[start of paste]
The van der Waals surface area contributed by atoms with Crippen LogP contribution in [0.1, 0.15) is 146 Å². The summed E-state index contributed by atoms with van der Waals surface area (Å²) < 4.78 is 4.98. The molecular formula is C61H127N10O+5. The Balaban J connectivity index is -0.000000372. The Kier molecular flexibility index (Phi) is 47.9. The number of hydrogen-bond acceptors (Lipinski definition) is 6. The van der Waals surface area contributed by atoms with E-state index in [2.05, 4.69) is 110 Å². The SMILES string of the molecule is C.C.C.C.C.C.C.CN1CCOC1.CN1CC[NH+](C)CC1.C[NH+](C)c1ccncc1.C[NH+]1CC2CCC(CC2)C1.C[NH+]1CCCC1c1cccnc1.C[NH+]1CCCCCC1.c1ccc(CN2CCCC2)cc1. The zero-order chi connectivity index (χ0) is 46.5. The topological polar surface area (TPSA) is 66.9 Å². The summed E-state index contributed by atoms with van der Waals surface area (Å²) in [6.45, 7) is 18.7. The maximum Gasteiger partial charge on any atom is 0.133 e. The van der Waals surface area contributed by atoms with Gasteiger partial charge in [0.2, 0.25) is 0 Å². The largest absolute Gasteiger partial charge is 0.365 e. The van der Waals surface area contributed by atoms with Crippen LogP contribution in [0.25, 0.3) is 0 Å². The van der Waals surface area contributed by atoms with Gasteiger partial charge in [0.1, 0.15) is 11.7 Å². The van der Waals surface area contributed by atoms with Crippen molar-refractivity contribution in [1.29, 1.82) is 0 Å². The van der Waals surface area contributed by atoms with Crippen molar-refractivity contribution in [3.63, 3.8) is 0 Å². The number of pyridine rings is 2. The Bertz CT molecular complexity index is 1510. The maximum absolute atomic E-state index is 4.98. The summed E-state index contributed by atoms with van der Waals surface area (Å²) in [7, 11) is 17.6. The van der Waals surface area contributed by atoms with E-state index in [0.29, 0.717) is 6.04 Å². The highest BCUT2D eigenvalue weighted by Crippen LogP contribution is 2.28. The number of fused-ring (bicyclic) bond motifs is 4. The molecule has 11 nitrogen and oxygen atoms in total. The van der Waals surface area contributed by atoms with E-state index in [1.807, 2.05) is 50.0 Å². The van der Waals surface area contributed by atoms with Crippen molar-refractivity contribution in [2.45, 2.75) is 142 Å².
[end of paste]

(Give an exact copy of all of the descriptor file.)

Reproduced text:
The van der Waals surface area contributed by atoms with Crippen LogP contribution in [0.1, 0.15) is 146 Å². The summed E-state index contributed by atoms with van der Waals surface area (Å²) < 4.78 is 4.98. The molecular formula is C61H127N10O+5. The Balaban J connectivity index is -0.000000372. The Kier molecular flexibility index (Phi) is 47.9. The number of hydrogen-bond acceptors (Lipinski definition) is 6. The van der Waals surface area contributed by atoms with E-state index in [2.05, 4.69) is 110 Å². The SMILES string of the molecule is C.C.C.C.C.C.C.CN1CCOC1.CN1CC[NH+](C)CC1.C[NH+](C)c1ccncc1.C[NH+]1CC2CCC(CC2)C1.C[NH+]1CCCC1c1cccnc1.C[NH+]1CCCCCC1.c1ccc(CN2CCCC2)cc1. The zero-order chi connectivity index (χ0) is 46.5. The topological polar surface area (TPSA) is 66.9 Å². The summed E-state index contributed by atoms with van der Waals surface area (Å²) in [6.45, 7) is 18.7. The maximum Gasteiger partial charge on any atom is 0.133 e. The van der Waals surface area contributed by atoms with Gasteiger partial charge in [0.2, 0.25) is 0 Å². The largest absolute Gasteiger partial charge is 0.365 e. The van der Waals surface area contributed by atoms with Crippen LogP contribution in [0.25, 0.3) is 0 Å². The van der Waals surface area contributed by atoms with Gasteiger partial charge in [0.1, 0.15) is 11.7 Å². The van der Waals surface area contributed by atoms with Crippen molar-refractivity contribution in [1.29, 1.82) is 0 Å². The van der Waals surface area contributed by atoms with Crippen molar-refractivity contribution in [3.63, 3.8) is 0 Å². The number of pyridine rings is 2. The Bertz CT molecular complexity index is 1510. The maximum absolute atomic E-state index is 4.98. The summed E-state index contributed by atoms with van der Waals surface area (Å²) in [7, 11) is 17.6. The van der Waals surface area contributed by atoms with E-state index in [0.29, 0.717) is 6.04 Å². The highest BCUT2D eigenvalue weighted by Crippen LogP contribution is 2.28. The number of fused-ring (bicyclic) bond motifs is 4. The molecule has 11 nitrogen and oxygen atoms in total. The van der Waals surface area contributed by atoms with E-state index in [1.807, 2.05) is 50.0 Å². The van der Waals surface area contributed by atoms with Crippen molar-refractivity contribution in [2.45, 2.75) is 142 Å².